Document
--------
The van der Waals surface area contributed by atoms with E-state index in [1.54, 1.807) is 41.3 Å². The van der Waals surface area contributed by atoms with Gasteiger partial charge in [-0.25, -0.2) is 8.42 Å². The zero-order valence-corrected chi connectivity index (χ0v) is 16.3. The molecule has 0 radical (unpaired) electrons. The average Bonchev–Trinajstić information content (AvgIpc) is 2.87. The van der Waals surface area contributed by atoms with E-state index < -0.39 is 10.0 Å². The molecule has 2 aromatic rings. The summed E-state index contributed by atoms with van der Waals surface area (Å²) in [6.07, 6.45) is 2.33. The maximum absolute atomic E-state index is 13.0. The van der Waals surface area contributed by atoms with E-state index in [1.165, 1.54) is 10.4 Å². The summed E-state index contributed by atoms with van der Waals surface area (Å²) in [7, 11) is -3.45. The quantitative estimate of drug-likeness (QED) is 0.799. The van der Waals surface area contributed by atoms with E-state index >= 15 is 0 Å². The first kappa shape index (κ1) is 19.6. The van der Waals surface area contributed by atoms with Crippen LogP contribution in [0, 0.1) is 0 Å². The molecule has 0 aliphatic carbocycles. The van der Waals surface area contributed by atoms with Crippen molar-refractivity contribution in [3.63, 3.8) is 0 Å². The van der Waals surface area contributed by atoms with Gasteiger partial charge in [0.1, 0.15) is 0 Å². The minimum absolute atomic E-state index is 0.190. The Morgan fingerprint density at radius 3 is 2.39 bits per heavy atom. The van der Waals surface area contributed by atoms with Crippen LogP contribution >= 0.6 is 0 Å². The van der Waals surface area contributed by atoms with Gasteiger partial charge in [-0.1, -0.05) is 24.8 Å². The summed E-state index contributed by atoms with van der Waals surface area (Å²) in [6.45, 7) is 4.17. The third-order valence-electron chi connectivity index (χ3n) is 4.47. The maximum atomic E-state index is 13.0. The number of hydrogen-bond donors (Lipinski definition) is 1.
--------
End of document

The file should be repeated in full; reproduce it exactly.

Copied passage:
The van der Waals surface area contributed by atoms with E-state index in [1.54, 1.807) is 41.3 Å². The van der Waals surface area contributed by atoms with Gasteiger partial charge in [-0.25, -0.2) is 8.42 Å². The zero-order valence-corrected chi connectivity index (χ0v) is 16.3. The molecule has 0 radical (unpaired) electrons. The average Bonchev–Trinajstić information content (AvgIpc) is 2.87. The van der Waals surface area contributed by atoms with E-state index < -0.39 is 10.0 Å². The molecule has 2 aromatic rings. The summed E-state index contributed by atoms with van der Waals surface area (Å²) in [6.07, 6.45) is 2.33. The maximum absolute atomic E-state index is 13.0. The van der Waals surface area contributed by atoms with E-state index in [1.165, 1.54) is 10.4 Å². The summed E-state index contributed by atoms with van der Waals surface area (Å²) in [7, 11) is -3.45. The quantitative estimate of drug-likeness (QED) is 0.799. The van der Waals surface area contributed by atoms with E-state index >= 15 is 0 Å². The first kappa shape index (κ1) is 19.6. The van der Waals surface area contributed by atoms with Crippen LogP contribution in [0, 0.1) is 0 Å². The molecule has 0 aliphatic carbocycles. The van der Waals surface area contributed by atoms with Crippen molar-refractivity contribution in [3.63, 3.8) is 0 Å². The van der Waals surface area contributed by atoms with Gasteiger partial charge in [0.1, 0.15) is 0 Å². The minimum absolute atomic E-state index is 0.190. The Morgan fingerprint density at radius 3 is 2.39 bits per heavy atom. The van der Waals surface area contributed by atoms with Crippen LogP contribution >= 0.6 is 0 Å². The van der Waals surface area contributed by atoms with Gasteiger partial charge in [-0.1, -0.05) is 24.8 Å². The summed E-state index contributed by atoms with van der Waals surface area (Å²) in [6.45, 7) is 4.17. The third-order valence-electron chi connectivity index (χ3n) is 4.47. The maximum atomic E-state index is 13.0. The number of hydrogen-bond donors (Lipinski definition) is 1.